The solid paraffine of which I spoke to you on the opening day, supposing it to be produced from Irish peat, which has been proved to contain it, though perhaps not in quantity sufficient to pay commercially, turns out to be the product of the same works which produce Mr. Young's well-known paraffine oil. Scotch 'or Irish, however, it is a marvellous specimen of one of the marvels of chemical science.

London Standard, 18th May 1865


1867 - Paris


Gold Medal, Paris Exhibition, 1867. This Company has been awarded the Gold Medal for its safe Illuminating Oils, and for its hard Paraffin Candles, as supplied to the Royal Palaces in this country. YOUNG'S PATENT PARAFFIN OIL is uniform in quality, and is guaranteed perfectly safe, YOUNG'S HARD PARAFFIN CANDLES, Beautifully Transparent and highly Illuminating; from their hardness do not bend in heated rooms.

Birmingham Gazette, 16th November 1867


1873 - Vienna



Young's Paraffin Light and Mineral Oil Company, Glasgow, are to send about forty specimens of the articles manufactured by them from shale. The collection will comprise samples of burning and lubricating oils in various stages of manufacture; paraffin, refined and crude; candles made from refined paraffin; sulphate of ammonia and various articles, showing the uses of refined paraffin wax.

The Scotsman, 2nd April 1873


1878 - Paris


PARIS EXHIBITION AWARDS - On account of the splendid collection of shale oil and other products of the distillion of bituminous shale exhibited by Young's Paraffin Light and Mineral Oil Company a gold medal has been awarded.

The Glasgow Herald, 10th September 1878


1880 - Melbourne


Young's Paraffin Light and Mineral Oil Company (Limited) have obtained at the Melbourne Exhibition, as they did at the Sydney Exhibition, a first-class award for the excellence of their paraffin and other products.

The Scotsman, 21st March 1880


1886 - Edinburgh


Saturday was the busiest day at the Exhibition since the opening, the building and grounds being thronged during the afternoon and evening. The number of visitors was 24,267, of whom 10,365 were season ticket holders, and had 2,599 had children's tickets. The others paid in one or other of the modes available. Up till Saturday night visitors had gone in since the opening.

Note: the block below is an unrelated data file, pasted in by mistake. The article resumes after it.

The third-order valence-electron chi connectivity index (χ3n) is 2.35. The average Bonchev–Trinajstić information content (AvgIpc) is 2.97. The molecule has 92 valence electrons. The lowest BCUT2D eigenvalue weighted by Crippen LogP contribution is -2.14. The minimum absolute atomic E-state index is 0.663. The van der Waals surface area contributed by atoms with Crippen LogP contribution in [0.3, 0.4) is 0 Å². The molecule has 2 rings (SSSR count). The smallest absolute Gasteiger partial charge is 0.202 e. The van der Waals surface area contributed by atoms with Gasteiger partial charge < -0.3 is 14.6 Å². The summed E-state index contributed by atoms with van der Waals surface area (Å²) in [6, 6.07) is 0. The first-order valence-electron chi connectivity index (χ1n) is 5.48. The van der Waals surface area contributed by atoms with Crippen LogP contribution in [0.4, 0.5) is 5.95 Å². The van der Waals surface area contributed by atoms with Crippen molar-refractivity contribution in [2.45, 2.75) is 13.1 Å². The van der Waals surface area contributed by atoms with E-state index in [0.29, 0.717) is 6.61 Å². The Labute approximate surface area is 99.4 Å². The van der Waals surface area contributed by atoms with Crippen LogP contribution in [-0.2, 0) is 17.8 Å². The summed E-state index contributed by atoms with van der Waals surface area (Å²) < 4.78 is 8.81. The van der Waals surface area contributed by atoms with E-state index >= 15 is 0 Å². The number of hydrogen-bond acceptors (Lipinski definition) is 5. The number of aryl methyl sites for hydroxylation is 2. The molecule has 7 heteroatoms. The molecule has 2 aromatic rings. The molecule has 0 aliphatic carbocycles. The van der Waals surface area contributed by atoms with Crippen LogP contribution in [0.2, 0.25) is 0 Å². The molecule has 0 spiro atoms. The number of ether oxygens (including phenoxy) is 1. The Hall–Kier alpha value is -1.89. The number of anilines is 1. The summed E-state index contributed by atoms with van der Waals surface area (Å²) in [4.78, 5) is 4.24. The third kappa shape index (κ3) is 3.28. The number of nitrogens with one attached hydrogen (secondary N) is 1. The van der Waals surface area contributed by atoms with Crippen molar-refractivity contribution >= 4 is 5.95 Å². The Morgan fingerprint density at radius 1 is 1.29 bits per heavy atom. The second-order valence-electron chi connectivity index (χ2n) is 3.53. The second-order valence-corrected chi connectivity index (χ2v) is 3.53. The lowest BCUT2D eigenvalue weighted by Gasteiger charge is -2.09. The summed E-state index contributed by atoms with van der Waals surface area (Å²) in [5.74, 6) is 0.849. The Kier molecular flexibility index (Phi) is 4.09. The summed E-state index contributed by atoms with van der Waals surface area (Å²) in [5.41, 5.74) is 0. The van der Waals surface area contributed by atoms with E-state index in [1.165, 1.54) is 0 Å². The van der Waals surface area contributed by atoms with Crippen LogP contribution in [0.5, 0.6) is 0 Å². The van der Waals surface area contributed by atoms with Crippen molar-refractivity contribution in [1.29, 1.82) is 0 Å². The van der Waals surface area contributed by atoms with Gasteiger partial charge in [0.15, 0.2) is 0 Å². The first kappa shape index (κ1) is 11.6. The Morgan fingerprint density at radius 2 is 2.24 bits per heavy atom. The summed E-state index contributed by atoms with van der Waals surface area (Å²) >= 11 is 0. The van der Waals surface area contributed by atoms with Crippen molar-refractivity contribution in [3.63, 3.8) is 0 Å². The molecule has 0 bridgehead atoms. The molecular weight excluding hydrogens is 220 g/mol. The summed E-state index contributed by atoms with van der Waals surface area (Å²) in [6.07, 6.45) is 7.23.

A large part of the success of the Health Exhibition London was due to the fact that it appealed to the widest possible constituency attempting to place in juxtaposition the different processes of the manufacture of food and production of heat and light. Though one cannot expect a thoroughly representative collection of lighting and heating appliances in a general exhibition, such as that now being in Edinburgh, the selection may be taken fairly illustrative of the advancement made in our own country in this direction. Visitors may study from the production of the homely candle to the powerful electric light, with all the go-betweens of oil, paraffin, and coal gases, and the different methods of measuring, testing, and controlling electricity and gas. In the Central Court the Broxburn Company exhibit the simple process of candlemaking. The block paraffin, as white in colour as the shale from which it is produced is black, is thrown into large pans, and melted till it is clear water. It is then poured into a series of moulds, up the centre of which runs the wick supplied from bobbins placed in the lower part of the machine. A current of cold water allowed to flow round the moulds soon congeals the oil, and in about a quarter of hour the candles are made and ready for packing. The colouring matter is introduced into the pans while the oil is melting and the result is that any hue can be easily obtained. From the shale is made a substance for coating matches instead of sulphur; and a lathe is exhibited by which spiral candles are formed. Near the west end of the machinery section ingenious little apparatus is seen weaving candlewicks, so that all the stages may be studied.

Edinburgh Evening News, 17th May 1886




The Executive Committee dined together last night in the Waterloo Hotel in honour of the opening of the Exhibition. The Lord Dean of Guild (Mr Gowans) presided, and was supported on the right by Councillor Clapperton, John Smart RSA, Councillor McDonald, W E Lockhart, RSA Councillor J Robertson, WD McKay RSA, Robert Adam, City Chamberlain; Hippolyte J Blanc, Councillor Kinloch Anderson, J Marchbank, SSC; Mr A Carey, engineer; Mr R Cranston, Jr, and Mr R Shillinglaw; and on the left by John Waddell, John Grieve, D W Stevenson, ARSA; Councillor Dunlop, JB Howard, Councillor Pollard, DF Lowe, HA Hedley manager of the Exhibition; T Gaff, treasurer; John Simpson, solicitor, Dundee; and R P Miller. The croupiers were Bailie McFarlane, Glasgow, and Bailie Walcot.